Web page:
This is an animation from the US Environmental Protection Agency's Students Guide to Global Climate Change, one of a series of web pages and videos about the basics of the greenhouse effect.

In this activity, students explore how the timing of color change and leaf drop of New England's deciduous trees is changing.

This activity engages learners to investigate the impact of Earth's tilt and the angle of solar insolation as the reason for seasons by doing a series of hands-on activities that include scale models. Students plot the path of the Sun's apparent movement across the sky on two days separated by three months of time.

This static visualization shows that the global carbon cycle is determined by the interactions of climate, the environment, and Earth's living systems at many levels, from molecular to global.

This Earth Exploration Toolbook chapter uses ArcGIS and climate data from the National Center for Atmospheric Research (NCAR) Climate Change Scenarios GIS Data Portal to help users learn the basics of GIS-based climate modeling. The five-part exercise involves calculating summer average temperatures for the present day and future climate modeled output, visually comparing the temperature differences for the two model runs, and creating a temperature anomaly map to highlight air temperature increases or decreases around the world.

This animated video outlines Earth's energy. The video presents a progression from identifying the different energy systems to the differences between external and internal energy sources and how that energy is cycled and used.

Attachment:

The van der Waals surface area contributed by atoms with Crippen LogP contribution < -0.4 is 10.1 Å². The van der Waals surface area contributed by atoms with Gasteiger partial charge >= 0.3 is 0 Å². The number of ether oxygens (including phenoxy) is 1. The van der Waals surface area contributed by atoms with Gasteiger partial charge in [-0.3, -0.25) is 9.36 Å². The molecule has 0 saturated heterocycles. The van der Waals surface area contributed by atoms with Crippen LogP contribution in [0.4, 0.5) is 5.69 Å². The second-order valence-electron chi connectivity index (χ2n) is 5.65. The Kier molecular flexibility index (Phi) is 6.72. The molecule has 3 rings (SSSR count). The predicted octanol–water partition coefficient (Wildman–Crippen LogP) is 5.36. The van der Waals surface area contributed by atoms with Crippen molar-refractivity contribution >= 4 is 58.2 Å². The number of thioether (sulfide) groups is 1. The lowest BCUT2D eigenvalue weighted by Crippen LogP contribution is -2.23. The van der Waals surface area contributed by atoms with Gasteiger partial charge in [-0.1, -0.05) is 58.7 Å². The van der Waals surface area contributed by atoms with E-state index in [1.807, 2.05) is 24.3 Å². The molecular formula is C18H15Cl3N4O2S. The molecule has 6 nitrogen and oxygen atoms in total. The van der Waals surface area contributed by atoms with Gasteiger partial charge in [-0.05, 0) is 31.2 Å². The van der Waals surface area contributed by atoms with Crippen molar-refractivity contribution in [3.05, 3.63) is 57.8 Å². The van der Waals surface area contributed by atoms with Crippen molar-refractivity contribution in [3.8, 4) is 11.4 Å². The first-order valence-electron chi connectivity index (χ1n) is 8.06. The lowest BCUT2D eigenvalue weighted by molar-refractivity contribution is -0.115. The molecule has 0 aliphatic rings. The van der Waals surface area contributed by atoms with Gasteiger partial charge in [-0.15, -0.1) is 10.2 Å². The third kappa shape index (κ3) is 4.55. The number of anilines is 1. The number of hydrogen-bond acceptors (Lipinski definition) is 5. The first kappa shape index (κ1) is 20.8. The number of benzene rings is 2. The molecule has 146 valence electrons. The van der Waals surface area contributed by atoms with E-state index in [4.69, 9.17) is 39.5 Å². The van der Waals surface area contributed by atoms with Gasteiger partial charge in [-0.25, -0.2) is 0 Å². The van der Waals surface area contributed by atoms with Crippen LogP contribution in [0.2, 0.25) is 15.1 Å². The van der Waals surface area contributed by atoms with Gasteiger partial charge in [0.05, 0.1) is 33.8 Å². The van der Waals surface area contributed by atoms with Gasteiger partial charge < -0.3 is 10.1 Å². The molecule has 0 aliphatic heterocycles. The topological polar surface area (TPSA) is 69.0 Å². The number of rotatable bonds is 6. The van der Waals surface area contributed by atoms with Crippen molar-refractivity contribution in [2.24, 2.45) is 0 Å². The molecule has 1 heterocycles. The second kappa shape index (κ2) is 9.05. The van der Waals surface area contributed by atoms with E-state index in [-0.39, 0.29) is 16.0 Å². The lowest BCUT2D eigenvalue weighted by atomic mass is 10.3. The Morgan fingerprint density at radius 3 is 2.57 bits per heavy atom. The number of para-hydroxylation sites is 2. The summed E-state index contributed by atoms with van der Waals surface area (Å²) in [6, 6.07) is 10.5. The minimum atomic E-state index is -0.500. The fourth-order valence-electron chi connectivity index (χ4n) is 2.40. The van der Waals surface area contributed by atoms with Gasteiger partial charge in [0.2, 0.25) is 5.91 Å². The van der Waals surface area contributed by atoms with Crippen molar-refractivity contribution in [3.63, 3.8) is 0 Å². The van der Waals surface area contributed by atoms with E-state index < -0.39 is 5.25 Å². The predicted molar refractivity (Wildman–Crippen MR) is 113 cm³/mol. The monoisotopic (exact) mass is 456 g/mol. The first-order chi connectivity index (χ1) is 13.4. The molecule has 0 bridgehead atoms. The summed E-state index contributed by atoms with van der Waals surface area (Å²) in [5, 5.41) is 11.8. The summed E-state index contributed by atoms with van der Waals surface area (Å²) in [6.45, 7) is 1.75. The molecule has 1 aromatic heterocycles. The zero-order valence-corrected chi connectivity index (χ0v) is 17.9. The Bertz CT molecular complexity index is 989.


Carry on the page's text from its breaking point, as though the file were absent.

In this activity, students examine the effects of hurricanes on sea surface temperature using NASA data. They examine authentic sea surface temperature data to explore how hurricanes extract heat energy from the ocean surface.

In this activity, students construct a Global Warming Wheel Card, a hand-held tool that they can use to estimate their household's emissions of carbon dioxide and learn how they can reduce them. One side of the wheel illustrates how much carbon dioxide a household contributes to the atmosphere per year through activities such as driving a car, using energy in the home, and disposing of waste. The other side shows how changes in behavior can reduce personal emissions.

This video is one of a seven, Climate Change: Lines of Evidence series, produced by the the National Research Council. It outlines and explains what evidence currently exists in support of humans playing a role in contributing to the rise in atmospheric carbon dioxide levels.

This video segment depicts how climate change is impacting the migration of Canada's barren-ground caribou. Changes in the plant community and tree lines will change the prime habitat for some herds of caribou. Caribou are faced with adapting to these barrens shrinking, often with serious consequences.

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